They can form a powerful bond with the wood, providing a strong, solid base for screws.
An example of an epoxy wood filler that’s known for its durability is the PC Products PC-Woody Two-Part Wood Repair Epoxy Paste.
This filler sets rock-hard and can be drilled, making it suitable for light screwing tasks.
Multipurpose Wood Fillers
Multipurpose wood fillers, as their name implies, can be used for a variety of applications, including filling in screw holes.
These types of fillers are easy to use and generally dry quickly, allowing you to carry on with your woodworking project without too much delay.
A good multipurpose wood filler to consider is FamoWood 40022126 Latex Wood Filler.
Not only does it dry hard, but it is also sandable, paintable, and stainable, making it versatile for any project.
Remember, for screwing into this filler, it’s important to drill a small pilot hole first to avoid cracking.
Two-Part Wood Fillers
Two-part wood fillers are similar to epoxy fillers as they consist of a filler and a hardener.
When combined, they form a tough, durable substance that can hold a small screw.
Two-part fillers like Minwax High-Performance Wood Filler are known for their strength and reliability.
This filler is great for filling large holes and can be sanded, painted, and stained once dry.
Remember, while these wood fillers can hold screws, they aren’t designed to bear heavy weight or stress.
For critical structural joints or fixtures, consider other solutions like using dowels or larger pieces of wood.
Follow this guide to know the best method to cut wooden dowels.
Personal Experience and Anecdotes
In my woodworking journey, I’ve found that the type of wood filler you choose will depend on the nature of your project.
For light-duty tasks, where the screw isn’t bearing much weight, epoxy and two-part fillers have been great.
However, for heavier-duty tasks, I often resort to other methods such as using wooden dowels or plugs.
Enough chit chats! Let’s see how to fill a hole with wood filler to screw in again.
Supplies for Applying Wood Filler to Hold a Screw
- Two-part epoxy wood filler with hardener (16:1 ratio)
- Putty knife
- Mixing bowl
Grab the above tools and materials and get ready to apply screwable wood filler.
How To Apply Wood Filler to Hold a Screw?
When you’re applying wood filler to hold screws or nails need to follow the right technique for best results.
Drilling too deep makes the wood filler get crack and damages the whole project.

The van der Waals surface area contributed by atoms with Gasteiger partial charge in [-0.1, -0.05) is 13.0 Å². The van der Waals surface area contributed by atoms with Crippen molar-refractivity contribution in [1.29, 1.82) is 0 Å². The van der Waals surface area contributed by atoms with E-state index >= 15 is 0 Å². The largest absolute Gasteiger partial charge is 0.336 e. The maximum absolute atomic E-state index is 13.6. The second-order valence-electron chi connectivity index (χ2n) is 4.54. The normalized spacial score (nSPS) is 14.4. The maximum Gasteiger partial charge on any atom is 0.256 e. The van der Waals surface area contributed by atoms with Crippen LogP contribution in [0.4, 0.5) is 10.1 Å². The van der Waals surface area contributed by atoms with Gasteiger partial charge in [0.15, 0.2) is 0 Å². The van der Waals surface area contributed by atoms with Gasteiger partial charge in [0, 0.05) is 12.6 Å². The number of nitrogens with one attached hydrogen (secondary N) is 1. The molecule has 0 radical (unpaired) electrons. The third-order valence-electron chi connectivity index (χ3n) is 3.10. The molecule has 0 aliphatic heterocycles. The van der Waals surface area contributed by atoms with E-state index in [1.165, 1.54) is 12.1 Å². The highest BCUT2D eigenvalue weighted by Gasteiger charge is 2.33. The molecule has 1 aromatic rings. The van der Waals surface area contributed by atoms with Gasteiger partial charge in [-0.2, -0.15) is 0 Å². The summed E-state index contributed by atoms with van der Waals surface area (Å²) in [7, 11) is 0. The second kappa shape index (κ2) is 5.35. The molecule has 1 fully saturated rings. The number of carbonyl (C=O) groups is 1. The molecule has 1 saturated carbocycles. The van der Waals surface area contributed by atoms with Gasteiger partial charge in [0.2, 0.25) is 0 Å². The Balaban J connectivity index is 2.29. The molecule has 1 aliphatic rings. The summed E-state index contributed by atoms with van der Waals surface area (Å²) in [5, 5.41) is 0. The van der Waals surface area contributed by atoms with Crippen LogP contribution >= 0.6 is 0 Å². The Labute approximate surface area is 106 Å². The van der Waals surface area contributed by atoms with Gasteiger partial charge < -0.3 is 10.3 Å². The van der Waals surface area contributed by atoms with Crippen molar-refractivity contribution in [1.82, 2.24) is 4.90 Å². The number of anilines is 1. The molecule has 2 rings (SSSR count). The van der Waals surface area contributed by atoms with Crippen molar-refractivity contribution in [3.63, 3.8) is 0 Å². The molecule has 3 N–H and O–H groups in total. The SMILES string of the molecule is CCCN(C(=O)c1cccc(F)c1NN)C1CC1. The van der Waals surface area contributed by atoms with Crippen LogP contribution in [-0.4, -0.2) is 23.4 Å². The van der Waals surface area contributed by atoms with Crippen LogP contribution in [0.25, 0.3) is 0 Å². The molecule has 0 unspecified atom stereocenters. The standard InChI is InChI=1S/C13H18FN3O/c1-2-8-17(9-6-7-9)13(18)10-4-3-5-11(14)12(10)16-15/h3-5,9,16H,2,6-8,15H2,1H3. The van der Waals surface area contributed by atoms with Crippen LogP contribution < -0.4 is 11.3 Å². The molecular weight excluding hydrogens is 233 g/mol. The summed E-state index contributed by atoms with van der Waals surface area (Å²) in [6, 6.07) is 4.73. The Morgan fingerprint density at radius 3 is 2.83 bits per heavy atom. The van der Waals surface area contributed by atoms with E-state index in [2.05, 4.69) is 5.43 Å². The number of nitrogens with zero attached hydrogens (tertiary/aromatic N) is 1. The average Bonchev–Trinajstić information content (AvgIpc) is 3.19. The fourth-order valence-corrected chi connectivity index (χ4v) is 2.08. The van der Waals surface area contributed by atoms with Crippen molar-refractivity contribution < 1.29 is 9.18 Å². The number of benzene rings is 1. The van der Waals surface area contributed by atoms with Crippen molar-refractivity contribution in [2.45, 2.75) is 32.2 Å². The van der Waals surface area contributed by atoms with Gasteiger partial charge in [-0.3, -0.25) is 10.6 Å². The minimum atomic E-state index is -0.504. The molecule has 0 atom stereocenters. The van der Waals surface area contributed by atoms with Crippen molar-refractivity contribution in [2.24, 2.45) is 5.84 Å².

Here’s the procedure you need to follow when applying wood filler to hold a screw,
- Surface preparation.
- Prepare the wood filler.
- Apply the wood filler.
- Allow wood filler to dry and cure.
- Screwing into wood filler.
So, let’s discuss each of the above steps in detail to get promising results when applying wood filler to hold a screw.
1. Surface Preparation
Before the application of wood, filler removes loose paint, loose wood chunks, and stains around the wood area you wish to work.
Light sanding is also recommended to get a nice and smooth surface and remove rough edges and corners.
After the sanding is done, take a clean cloth or rag and remove sawdust and debris in the area.
This will make the surface ready to take the wood filler effectively.
2. Prepare the Wood Filler
Then open the wood filler, take the necessary amount, and place it in a mixing bowl.
Then apply the hardener on top of the wood filler that is kept in the mixing bowl 16:1 ratio.
That means only a little amount of hardener is enough to mix with a large amount of wood filler that was taken to the mixing bowl.
After that mix them until the white hardener disappears.
When you feel wood filler and hardener are mixed well, you have 15 minutes according to the instructions to apply this material to the wood surface.
3. Apply the Wood Filler
Right after wood filler and hardener is mixed completely, take the putty knife, and start the application process to the area.
Press the wood filler into the cracked areas to fill the holes entirely.
Better to apply an excessive amount of wood filler to the holes because wood filler tends to shrink when they are drying.
So, little excess work as an allowance to fill up the entire surface.
Make sure to finish the application process within around 10 minutes because once it hit the 15-minute mark, the wood filler will start to dry and harden which will be so difficult to apply.
4. Allow Wood Filler to Dry and Cure
After the wood filler is applied correctly, let it dry and cure for 20 – 30 minutes to several hours.
If you live in a humid area, this can take even 3 – 4 hours. Patience is the key to getting the best results.
5. Light Sanding
Once the applied wood filler is dried and cured, lightly sand the filled area with 220 grit or 320 grit, or any other fine grit sandpaper.
Make sure not to sand with high force, since putty-based wood fillers are too soft and may break under excessive sanding.
If you sanded too much, better to start over and apply another layer of wood filler before heading into the next step.
When the wood filler is completely dried and cured, you can apply any paint or stain to make it covered and match according to the other areas of the wood.
Make sure to apply a thin layer of paint or stain to avoid wood finishing mistakes.
This is helpful to make the area as fresh as new and hide the wood filler patches.
6. Screwing into Wood Filler
After finishing the wood filler application, drying, and finishing process wait for around 24 -48 hours to screw into wood filler.